Controlling ESP32 GPIO with ESP-IDF

Introduction

In this post, you will learn about controlling ESP32 GPIO using APIs in ESP-IDF. We will explore functions in gpio.h to make a LED on or off and detect a button pressed by reading digital input from GPIO pins.

Components Used

In this article, we will implement a practical project which uses the following components

QTYComponent NameBuy on amazon.com
1ESP32 DevKit CAmazon
1LED KitAmazon
1Resistor KitAmazon
1Push buttonAmazon
1BreadboardAmazon
1Jumper Wire KitAmazon

Affiliate Disclosure: When you click on links in this section and make a purchase, this may result in this site earning a commission at no extra cost to you.

ESP-IDF GPIO APIs

In this section, we will examine the library gpio.h in ESP-IDF and see basic functions to control digital input and output ports of ESP32. Basic tasks to configure I/O ports include setting a port as input or output port, setting and clearing an output port and reading digital input port. We will go through one by one.

Control Digital Output

To configure a GPIO pin as output, use the function gpio_set_direction() and pass in the first argument as the pin to be configured, the second argument is GPIO_MODE_OUTPUT. Note that for the pin number, you need to use a value defined in enumeration gpio_num_t, that is, for pin 0, pass in GPIO_NUM_0. The example below configure GPIO0 as output port.

gpio_set_direction(GPIO_NUM_0, GPIO_MODE_OUTPUT);

To set a GPIO output pin high or low, you use the function gpio_set_level(). This function accepts two arguments: first argument is the pin number, second argument is the output level. If you want the pin to output high, use 1 in the second argument. Otherwise, pass 0 in the second argument. For instance, this example shows how to set GPIO_NUM_0 high.

gpio_set_level(GPIO_NUM_0, 1);

Read Input Pin

To configure a GPIO as Input pin, you use the function gpio_set_direction(), too. However, this time you need to pass in GPIO_MODE_INPUT as the second argument. This snippet shows how to configure GPIO1 as an input port.

gpio_set_direction(GPIO_NUM_1, GPIO_MODE_INPUT);

To read the digital input level of a GPIO pin, use the function gpio_get_level(). This function returns 0 or 1 depending on the voltage level of GPIO pin is low or high.

int gpio_get_level(GPIO_NUM_1);

ESP32 GPIO Project Example

To demonstrate the usage of the above functions, we will implement a simple project in which there is one LED and one button. If the button is not pressed, the LED is turned off. If the button is pressed, the LED is turned on.

Hardware description

In this project, we will be using ESP32 DevKitC, a LED connected in series with a resistor, and a push button. If you are using other development kit, you will need to check which GPIO pins are used to connect to a LED and button.

  • Connect GPIO 32 (pin 7 on the left hand side of the board with USB on the bottom) with a LED and a resistor. This pin is used to drive the LED and to turn it on or off.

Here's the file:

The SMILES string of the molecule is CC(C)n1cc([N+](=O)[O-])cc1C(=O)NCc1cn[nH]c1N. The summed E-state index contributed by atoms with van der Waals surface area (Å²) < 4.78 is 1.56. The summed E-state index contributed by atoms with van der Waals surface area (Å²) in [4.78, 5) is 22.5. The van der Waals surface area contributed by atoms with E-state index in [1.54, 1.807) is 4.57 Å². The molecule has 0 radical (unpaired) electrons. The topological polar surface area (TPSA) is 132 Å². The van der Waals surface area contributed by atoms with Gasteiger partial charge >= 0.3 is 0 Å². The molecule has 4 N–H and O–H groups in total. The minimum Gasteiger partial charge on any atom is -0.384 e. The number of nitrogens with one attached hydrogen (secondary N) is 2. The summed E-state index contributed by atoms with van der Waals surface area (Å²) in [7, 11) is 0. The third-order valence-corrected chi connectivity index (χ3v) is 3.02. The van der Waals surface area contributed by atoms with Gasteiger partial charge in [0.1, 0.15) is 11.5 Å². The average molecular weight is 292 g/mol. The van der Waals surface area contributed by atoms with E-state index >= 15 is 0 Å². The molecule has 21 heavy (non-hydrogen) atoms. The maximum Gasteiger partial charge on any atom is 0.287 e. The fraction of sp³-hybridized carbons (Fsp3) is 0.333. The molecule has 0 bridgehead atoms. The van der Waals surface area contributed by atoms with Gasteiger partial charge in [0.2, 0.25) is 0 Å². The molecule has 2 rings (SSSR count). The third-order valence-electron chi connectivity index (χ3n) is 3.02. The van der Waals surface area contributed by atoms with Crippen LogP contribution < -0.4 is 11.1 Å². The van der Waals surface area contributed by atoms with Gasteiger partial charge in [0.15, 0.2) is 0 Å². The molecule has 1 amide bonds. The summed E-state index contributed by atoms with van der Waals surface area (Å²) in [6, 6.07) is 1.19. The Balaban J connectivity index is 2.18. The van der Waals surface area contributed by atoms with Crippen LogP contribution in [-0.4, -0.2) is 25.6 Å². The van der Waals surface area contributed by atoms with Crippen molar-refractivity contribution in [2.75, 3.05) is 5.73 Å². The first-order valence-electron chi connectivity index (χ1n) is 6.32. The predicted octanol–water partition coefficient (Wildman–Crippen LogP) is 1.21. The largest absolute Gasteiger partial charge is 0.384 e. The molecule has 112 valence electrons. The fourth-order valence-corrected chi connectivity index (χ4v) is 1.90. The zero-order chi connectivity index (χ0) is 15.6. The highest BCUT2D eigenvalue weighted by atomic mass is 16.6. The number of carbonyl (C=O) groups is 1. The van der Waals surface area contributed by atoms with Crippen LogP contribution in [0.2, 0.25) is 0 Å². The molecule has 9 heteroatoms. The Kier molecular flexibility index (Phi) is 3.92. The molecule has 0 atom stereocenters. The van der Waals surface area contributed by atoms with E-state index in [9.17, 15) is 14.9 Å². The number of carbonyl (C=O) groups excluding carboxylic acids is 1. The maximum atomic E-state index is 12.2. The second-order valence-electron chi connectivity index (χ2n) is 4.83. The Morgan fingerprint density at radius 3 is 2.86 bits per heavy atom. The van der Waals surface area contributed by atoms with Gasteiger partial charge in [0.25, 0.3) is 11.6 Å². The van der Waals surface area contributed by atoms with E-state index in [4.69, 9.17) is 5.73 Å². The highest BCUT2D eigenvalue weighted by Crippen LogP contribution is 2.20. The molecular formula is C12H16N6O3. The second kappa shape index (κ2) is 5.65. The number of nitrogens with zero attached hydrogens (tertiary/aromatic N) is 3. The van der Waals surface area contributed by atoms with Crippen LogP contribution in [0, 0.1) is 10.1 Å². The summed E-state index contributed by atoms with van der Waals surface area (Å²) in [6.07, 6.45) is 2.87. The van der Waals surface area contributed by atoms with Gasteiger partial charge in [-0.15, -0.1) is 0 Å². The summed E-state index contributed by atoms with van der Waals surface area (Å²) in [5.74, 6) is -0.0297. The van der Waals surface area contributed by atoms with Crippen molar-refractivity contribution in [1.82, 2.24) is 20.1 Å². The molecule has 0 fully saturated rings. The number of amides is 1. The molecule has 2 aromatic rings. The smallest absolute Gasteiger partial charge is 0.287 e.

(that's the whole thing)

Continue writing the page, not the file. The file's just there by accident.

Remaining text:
• Connect GPIO 36 (pin 3 on the left hand side of the board) with the push button.

The circuit is shown in the below figure

Code

The below code performs the task described above.

#include "freertos/FreeRTOS.h"
#include "freertos/task.h"
#include "driver/gpio.h"
#define LED_PIN     GPIO_NUM_32
#define BUTTON_PIN  GPIO_NUM_36
void app_main(void)
{
    gpio_set_direction(LED_PIN, GPIO_MODE_OUTPUT);   
    gpio_set_direction(BUTTON_PIN, GPIO_MODE_INPUT);
    while(1) {       
        if (gpio_get_level(BUTTON_PIN) == 0) {  // If button is pressed
            gpio_set_level(LED_PIN, 1);         // Turn the LED on
        } else {
            gpio_set_level(LED_PIN, 0);         // Turn the LED off
        }
        vTaskDelay(1); // Add 1 tick delay (10 ms) so that current task does not starve idle task and trigger watchdog timer
    }
}

Code explanation

  • You first need to include the gpio.h driver in order to use GPIO APIs.
  • You then define the GPIO pins as LED_PIN and BUTTON_PIN. This allows you quickly modify the pins when necessary and eliminate magic numbers in your code, hence make it easier to read.
  • The next step is to configure LED_PIN as output port, BUTTON_PIN as input port.
  • In the main loop inside app_main(), you check if a button is pressed by reading input level of BUTTON_PIN using gpio_get_level(). If it is pressed, turn the LED on by calling gpio_set_level().
  • A delay of 1 tick (equal to 10 ms since the tick frequency is 100 Hz) is added in the main loop to avoid the main task consume all CPU resources, so that idle task can run and clear the watchdog timer. If there‚Äôs no delay, idle task has lower priority than the main task and can not run, hence watchdog timer will be triggered to reset the chip and your code will not work properly.

Building and flashing

To build and flash the code to target ESP32 board, make sure all the necessary tools are installed.

All you need to do now is to run

get_idf
idf.py build

Then wait until the build process completes. Next, determine the port that your board is connecting to and run the following command to flash the code on the ESP32.

idf.py -p [PORT] flash

After flashing, you should see that pressing the button will turn the LED light on. Otherwise, the LED light will be off.

Wrapping Up

In this tutorial, you have learnt about using APIs in ESP-IDF to control GPIO pins of ESP32. Your knowledge is solidified by doing a practical project. To learn more, the ESP32 official documentation is a good place to go. You can find more GPIO API functions in the API reference page. If you have any comments, leave it in the comment section. See you in the next tutorials.

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